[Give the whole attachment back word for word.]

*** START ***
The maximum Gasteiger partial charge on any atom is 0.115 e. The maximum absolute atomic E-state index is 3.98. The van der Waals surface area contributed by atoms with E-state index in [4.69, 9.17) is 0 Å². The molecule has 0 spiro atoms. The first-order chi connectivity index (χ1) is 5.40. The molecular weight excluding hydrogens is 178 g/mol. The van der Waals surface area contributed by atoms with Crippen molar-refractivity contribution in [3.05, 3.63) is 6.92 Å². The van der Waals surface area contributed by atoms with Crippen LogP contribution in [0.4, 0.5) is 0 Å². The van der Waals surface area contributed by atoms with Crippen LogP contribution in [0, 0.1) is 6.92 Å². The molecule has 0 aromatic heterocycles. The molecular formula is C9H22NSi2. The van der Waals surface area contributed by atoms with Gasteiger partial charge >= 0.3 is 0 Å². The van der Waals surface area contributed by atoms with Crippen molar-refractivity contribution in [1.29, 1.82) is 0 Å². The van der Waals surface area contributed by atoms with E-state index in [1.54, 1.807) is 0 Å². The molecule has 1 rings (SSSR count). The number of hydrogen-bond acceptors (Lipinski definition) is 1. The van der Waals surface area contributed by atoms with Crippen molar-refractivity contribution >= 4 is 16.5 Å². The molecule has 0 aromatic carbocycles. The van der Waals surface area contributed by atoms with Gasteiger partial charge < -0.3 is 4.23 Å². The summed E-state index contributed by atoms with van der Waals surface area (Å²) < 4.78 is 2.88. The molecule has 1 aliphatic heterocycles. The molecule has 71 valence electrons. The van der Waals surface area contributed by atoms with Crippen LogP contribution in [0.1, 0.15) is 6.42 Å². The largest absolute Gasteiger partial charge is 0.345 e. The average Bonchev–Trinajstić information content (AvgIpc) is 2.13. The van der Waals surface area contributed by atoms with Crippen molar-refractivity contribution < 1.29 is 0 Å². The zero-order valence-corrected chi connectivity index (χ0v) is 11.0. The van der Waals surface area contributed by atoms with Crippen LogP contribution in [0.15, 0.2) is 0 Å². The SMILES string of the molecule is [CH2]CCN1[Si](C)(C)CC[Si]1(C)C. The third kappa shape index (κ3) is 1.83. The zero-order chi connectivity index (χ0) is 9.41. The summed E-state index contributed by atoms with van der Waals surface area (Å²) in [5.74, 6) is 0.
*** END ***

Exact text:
The maximum Gasteiger partial charge on any atom is 0.115 e. The maximum absolute atomic E-state index is 3.98. The van der Waals surface area contributed by atoms with E-state index in [4.69, 9.17) is 0 Å². The molecule has 0 spiro atoms. The first-order chi connectivity index (χ1) is 5.40. The molecular weight excluding hydrogens is 178 g/mol. The van der Waals surface area contributed by atoms with Crippen molar-refractivity contribution in [3.05, 3.63) is 6.92 Å². The van der Waals surface area contributed by atoms with Crippen LogP contribution in [0.4, 0.5) is 0 Å². The van der Waals surface area contributed by atoms with Crippen LogP contribution in [0, 0.1) is 6.92 Å². The molecule has 0 aromatic heterocycles. The molecular formula is C9H22NSi2. The van der Waals surface area contributed by atoms with Gasteiger partial charge >= 0.3 is 0 Å². The van der Waals surface area contributed by atoms with Crippen molar-refractivity contribution in [1.29, 1.82) is 0 Å². The van der Waals surface area contributed by atoms with E-state index in [1.54, 1.807) is 0 Å². The molecule has 1 rings (SSSR count). The number of hydrogen-bond acceptors (Lipinski definition) is 1. The van der Waals surface area contributed by atoms with Crippen molar-refractivity contribution >= 4 is 16.5 Å². The molecule has 0 aromatic carbocycles. The van der Waals surface area contributed by atoms with Gasteiger partial charge < -0.3 is 4.23 Å². The summed E-state index contributed by atoms with van der Waals surface area (Å²) < 4.78 is 2.88. The molecule has 1 aliphatic heterocycles. The molecule has 71 valence electrons. The van der Waals surface area contributed by atoms with Crippen LogP contribution in [0.1, 0.15) is 6.42 Å². The largest absolute Gasteiger partial charge is 0.345 e. The average Bonchev–Trinajstić information content (AvgIpc) is 2.13. The van der Waals surface area contributed by atoms with Crippen molar-refractivity contribution < 1.29 is 0 Å². The zero-order valence-corrected chi connectivity index (χ0v) is 11.0. The van der Waals surface area contributed by atoms with Crippen LogP contribution in [0.15, 0.2) is 0 Å². The SMILES string of the molecule is [CH2]CCN1[Si](C)(C)CC[Si]1(C)C. The third kappa shape index (κ3) is 1.83. The zero-order chi connectivity index (χ0) is 9.41. The summed E-state index contributed by atoms with van der Waals surface area (Å²) in [5.74, 6) is 0.